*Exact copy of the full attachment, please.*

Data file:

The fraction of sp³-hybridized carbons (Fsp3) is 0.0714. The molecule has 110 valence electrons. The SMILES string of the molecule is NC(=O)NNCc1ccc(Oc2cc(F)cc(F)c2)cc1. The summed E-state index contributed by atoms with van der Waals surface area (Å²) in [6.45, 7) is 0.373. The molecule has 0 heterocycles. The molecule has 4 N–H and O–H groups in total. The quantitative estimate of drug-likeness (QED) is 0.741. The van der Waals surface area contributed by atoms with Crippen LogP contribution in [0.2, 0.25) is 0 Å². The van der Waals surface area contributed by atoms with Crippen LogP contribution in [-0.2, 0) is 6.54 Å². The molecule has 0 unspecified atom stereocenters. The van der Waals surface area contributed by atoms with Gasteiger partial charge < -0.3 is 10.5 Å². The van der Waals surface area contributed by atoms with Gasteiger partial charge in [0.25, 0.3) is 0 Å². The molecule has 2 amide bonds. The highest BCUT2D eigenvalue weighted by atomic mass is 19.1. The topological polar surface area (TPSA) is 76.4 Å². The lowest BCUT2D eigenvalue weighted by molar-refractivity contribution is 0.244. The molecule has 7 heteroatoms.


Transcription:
The fraction of sp³-hybridized carbons (Fsp3) is 0.0714. The molecule has 110 valence electrons. The SMILES string of the molecule is NC(=O)NNCc1ccc(Oc2cc(F)cc(F)c2)cc1. The summed E-state index contributed by atoms with van der Waals surface area (Å²) in [6.45, 7) is 0.373. The molecule has 0 heterocycles. The molecule has 4 N–H and O–H groups in total. The quantitative estimate of drug-likeness (QED) is 0.741. The van der Waals surface area contributed by atoms with Crippen LogP contribution in [0.2, 0.25) is 0 Å². The van der Waals surface area contributed by atoms with Crippen LogP contribution in [-0.2, 0) is 6.54 Å². The molecule has 0 unspecified atom stereocenters. The van der Waals surface area contributed by atoms with Gasteiger partial charge < -0.3 is 10.5 Å². The van der Waals surface area contributed by atoms with Gasteiger partial charge in [0.25, 0.3) is 0 Å². The molecule has 2 amide bonds. The highest BCUT2D eigenvalue weighted by atomic mass is 19.1. The topological polar surface area (TPSA) is 76.4 Å². The lowest BCUT2D eigenvalue weighted by molar-refractivity contribution is 0.244. The molecule has 7 heteroatoms.